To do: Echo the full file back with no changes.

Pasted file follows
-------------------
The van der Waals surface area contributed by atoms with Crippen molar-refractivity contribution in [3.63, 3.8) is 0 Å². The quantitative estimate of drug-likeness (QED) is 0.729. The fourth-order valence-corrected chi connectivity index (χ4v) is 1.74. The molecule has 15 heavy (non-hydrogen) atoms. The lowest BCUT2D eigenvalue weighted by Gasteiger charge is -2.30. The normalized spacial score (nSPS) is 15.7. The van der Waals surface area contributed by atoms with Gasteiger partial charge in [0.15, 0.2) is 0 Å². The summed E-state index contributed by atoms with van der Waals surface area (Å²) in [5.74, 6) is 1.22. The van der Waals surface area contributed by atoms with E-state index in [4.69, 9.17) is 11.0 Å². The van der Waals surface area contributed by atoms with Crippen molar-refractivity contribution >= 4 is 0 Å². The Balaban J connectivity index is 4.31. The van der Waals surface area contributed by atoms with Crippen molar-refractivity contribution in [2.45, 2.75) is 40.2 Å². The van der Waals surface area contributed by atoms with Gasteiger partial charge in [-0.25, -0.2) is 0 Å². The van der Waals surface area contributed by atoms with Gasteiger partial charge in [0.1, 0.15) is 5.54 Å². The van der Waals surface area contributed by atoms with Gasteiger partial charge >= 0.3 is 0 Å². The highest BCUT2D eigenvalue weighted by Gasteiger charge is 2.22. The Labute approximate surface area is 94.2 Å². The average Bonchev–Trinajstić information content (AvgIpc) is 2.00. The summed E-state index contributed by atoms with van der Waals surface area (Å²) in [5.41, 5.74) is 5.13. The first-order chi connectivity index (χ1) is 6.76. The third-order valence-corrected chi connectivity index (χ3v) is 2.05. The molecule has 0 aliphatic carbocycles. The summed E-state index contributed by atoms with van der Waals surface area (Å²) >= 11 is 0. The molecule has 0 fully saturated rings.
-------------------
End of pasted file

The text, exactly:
The van der Waals surface area contributed by atoms with Crippen molar-refractivity contribution in [3.63, 3.8) is 0 Å². The quantitative estimate of drug-likeness (QED) is 0.729. The fourth-order valence-corrected chi connectivity index (χ4v) is 1.74. The molecule has 15 heavy (non-hydrogen) atoms. The lowest BCUT2D eigenvalue weighted by Gasteiger charge is -2.30. The normalized spacial score (nSPS) is 15.7. The van der Waals surface area contributed by atoms with Gasteiger partial charge in [0.15, 0.2) is 0 Å². The summed E-state index contributed by atoms with van der Waals surface area (Å²) in [5.74, 6) is 1.22. The van der Waals surface area contributed by atoms with E-state index in [4.69, 9.17) is 11.0 Å². The van der Waals surface area contributed by atoms with Crippen molar-refractivity contribution >= 4 is 0 Å². The Balaban J connectivity index is 4.31. The van der Waals surface area contributed by atoms with Crippen molar-refractivity contribution in [2.45, 2.75) is 40.2 Å². The van der Waals surface area contributed by atoms with Gasteiger partial charge in [-0.25, -0.2) is 0 Å². The van der Waals surface area contributed by atoms with Gasteiger partial charge in [0.1, 0.15) is 5.54 Å². The van der Waals surface area contributed by atoms with Gasteiger partial charge >= 0.3 is 0 Å². The highest BCUT2D eigenvalue weighted by Gasteiger charge is 2.22. The Labute approximate surface area is 94.2 Å². The average Bonchev–Trinajstić information content (AvgIpc) is 2.00. The summed E-state index contributed by atoms with van der Waals surface area (Å²) in [5.41, 5.74) is 5.13. The first-order chi connectivity index (χ1) is 6.76. The third-order valence-corrected chi connectivity index (χ3v) is 2.05. The molecule has 0 aliphatic carbocycles. The summed E-state index contributed by atoms with van der Waals surface area (Å²) >= 11 is 0. The molecule has 0 fully saturated rings.